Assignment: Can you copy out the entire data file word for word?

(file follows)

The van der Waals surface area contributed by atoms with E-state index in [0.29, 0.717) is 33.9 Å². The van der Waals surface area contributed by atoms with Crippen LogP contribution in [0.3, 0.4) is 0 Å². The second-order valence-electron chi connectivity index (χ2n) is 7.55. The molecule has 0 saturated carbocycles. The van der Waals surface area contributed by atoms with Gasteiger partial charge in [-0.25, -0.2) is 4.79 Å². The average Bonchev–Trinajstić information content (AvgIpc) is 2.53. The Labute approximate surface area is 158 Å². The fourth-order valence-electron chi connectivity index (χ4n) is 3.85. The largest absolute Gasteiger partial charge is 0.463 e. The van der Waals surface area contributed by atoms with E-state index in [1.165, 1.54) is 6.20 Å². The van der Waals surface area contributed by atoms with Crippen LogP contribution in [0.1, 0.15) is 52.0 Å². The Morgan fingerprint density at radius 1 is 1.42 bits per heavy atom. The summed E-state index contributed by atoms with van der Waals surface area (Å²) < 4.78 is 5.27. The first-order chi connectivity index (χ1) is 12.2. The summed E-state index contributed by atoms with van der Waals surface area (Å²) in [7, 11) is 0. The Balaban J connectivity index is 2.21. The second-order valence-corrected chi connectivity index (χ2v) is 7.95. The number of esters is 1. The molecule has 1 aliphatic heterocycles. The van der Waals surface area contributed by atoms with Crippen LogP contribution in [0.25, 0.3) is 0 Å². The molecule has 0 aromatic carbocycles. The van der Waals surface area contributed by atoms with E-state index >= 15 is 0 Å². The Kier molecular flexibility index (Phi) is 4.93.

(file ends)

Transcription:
The van der Waals surface area contributed by atoms with E-state index in [0.29, 0.717) is 33.9 Å². The van der Waals surface area contributed by atoms with Crippen LogP contribution in [0.3, 0.4) is 0 Å². The second-order valence-electron chi connectivity index (χ2n) is 7.55. The molecule has 0 saturated carbocycles. The van der Waals surface area contributed by atoms with Gasteiger partial charge in [-0.25, -0.2) is 4.79 Å². The average Bonchev–Trinajstić information content (AvgIpc) is 2.53. The Labute approximate surface area is 158 Å². The fourth-order valence-electron chi connectivity index (χ4n) is 3.85. The largest absolute Gasteiger partial charge is 0.463 e. The van der Waals surface area contributed by atoms with E-state index in [1.165, 1.54) is 6.20 Å². The van der Waals surface area contributed by atoms with Crippen LogP contribution in [0.1, 0.15) is 52.0 Å². The Morgan fingerprint density at radius 1 is 1.42 bits per heavy atom. The summed E-state index contributed by atoms with van der Waals surface area (Å²) < 4.78 is 5.27. The first-order chi connectivity index (χ1) is 12.2. The summed E-state index contributed by atoms with van der Waals surface area (Å²) in [7, 11) is 0. The Balaban J connectivity index is 2.21. The second-order valence-corrected chi connectivity index (χ2v) is 7.95. The number of esters is 1. The molecule has 1 aliphatic heterocycles. The van der Waals surface area contributed by atoms with Crippen LogP contribution in [0.25, 0.3) is 0 Å². The molecule has 0 aromatic carbocycles. The van der Waals surface area contributed by atoms with E-state index >= 15 is 0 Å². The Kier molecular flexibility index (Phi) is 4.93.